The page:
caae and in- nssraUr
this, piaao b.isererr ood
.enough lor practice ta.
It .i rich, eOow
'tone, and i a peeilfve
berjfak at 29; St
One Year's Tuning
Hecli? & Co."
U. S. Food Administration License No. G 5559
""""" cjoMrfl! ff-
Where. Quality .anV Economy. Are.' PanasetsBt
In Order To Assist the -Government To Get the Best Possible Distribution
We Will Sell U. S. Thrift Stamps
In A 11 of Our 94 Stores
Commencing on Monday Morning, Dec. 10th
We are handling the smaller denomination THE UNITED STATES THRIFT STAMPS (costing 25 cents each) as a
means of convenience for those who wish to invest small amounts in the great canse of helping "Uncle Sam" win the war.
WE ARE NOT SELLING THE WAR SAVINGS STAMPS OR THE WAR SAVINGS CERTIFICATES
What United States Thrift Stamps Are
A United States THRIFT. STAMP is for investors who want
to save but find trie War Savings Stamp more than they can
spare at one time. The U. S. THRIFT STAMP costs 25 cents;
you get a Thrift Card from' any one of the 94 Sanitary Stores
or from the post office, or bank, or other authorized agency; no
charge for the card. There are 16 spaces on this Card; a place
for each 25-cent U. S. THRIFT STAMP you buy, Sixteen of
them make $4. When the card is full, take it to the post office,
or bank, or other agency and get a War Savings Stamp; you'll
pay the difference, 12 cents in December and January, and 1
cent more each month during 1918, Paste the War Savings
Stamp on the Certificate Card you get with it, and start a new
25-cent Thrift Card. The U. S. THRIFT STAMPS do not bear
interest; the War Savings Stamps do 4 per cent, compounded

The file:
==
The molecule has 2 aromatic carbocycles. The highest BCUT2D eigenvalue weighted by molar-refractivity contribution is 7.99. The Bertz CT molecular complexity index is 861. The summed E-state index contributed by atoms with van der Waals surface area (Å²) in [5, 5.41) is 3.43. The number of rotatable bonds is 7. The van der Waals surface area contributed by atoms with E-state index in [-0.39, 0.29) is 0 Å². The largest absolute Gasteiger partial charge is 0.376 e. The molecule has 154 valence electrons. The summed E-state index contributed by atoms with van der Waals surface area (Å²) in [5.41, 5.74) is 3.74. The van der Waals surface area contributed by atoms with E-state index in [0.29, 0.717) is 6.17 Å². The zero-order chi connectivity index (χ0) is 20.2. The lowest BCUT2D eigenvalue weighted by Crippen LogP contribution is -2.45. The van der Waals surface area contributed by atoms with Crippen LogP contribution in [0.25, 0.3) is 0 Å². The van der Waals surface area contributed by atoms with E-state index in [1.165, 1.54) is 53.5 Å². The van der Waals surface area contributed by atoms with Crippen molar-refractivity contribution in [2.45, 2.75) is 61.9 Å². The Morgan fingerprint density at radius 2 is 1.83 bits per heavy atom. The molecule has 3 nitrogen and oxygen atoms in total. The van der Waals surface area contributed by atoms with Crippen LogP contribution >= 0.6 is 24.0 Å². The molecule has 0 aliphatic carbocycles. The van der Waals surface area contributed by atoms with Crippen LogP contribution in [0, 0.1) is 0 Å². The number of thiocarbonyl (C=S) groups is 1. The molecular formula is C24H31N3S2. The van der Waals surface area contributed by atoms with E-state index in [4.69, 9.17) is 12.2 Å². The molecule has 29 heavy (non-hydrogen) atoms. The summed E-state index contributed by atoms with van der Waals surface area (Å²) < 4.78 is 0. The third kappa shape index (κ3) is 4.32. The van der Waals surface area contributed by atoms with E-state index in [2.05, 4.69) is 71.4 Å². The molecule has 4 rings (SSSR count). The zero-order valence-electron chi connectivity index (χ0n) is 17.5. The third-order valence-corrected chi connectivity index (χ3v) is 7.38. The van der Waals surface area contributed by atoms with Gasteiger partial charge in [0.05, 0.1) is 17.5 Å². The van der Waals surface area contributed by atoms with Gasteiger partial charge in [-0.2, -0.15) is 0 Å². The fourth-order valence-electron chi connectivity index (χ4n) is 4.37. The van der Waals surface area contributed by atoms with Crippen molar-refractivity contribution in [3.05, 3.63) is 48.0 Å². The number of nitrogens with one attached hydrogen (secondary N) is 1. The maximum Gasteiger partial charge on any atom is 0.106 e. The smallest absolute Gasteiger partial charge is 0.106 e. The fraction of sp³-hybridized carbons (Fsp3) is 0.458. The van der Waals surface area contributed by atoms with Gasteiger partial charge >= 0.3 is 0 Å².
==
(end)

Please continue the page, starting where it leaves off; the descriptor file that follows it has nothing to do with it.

every three months. The interest is in the convenient form of
a monthly increase in the face value of the stamp. The stamps
are redeemable at their full value, $5, on January 1st, 1923.
If you need to draw out the money you have saved (don't
do it if you don't have to) go to the post office and they will
tell you what to do, and what the exact value of your invest
ment is on that date, and give you the money.
A WAR SAVINGS STAMP costs $4.12 if bought during
December, 1917, or January, 1918. After that it will cost one
cent more each month during 1918; February, $4.13; March,
$4.14, and so on. The one cent advance each month is to al-'
low for the interest the stamp earns.
These stamps as bought are pasted in a WAR SAVINGS
CERTIFICATE, which is a folder with 20 spaces for the
stamps. . When these 20 spaces are filled put the Certificate
away; it is worth $100, payable January 1, 1923, Then start
You Don t Have to Make a
Trip Downtown tff Get a
United States Thrift Stamp,
Just drop in at the nearest Sani
tary Store, buy your stamps and
get a card.
Do Yourself a Service in Saving Small Amount
Do the Government a Service by Loaning It This Saving
Say "U. S. Thrift Stamp" to
the Sanitary Clerk '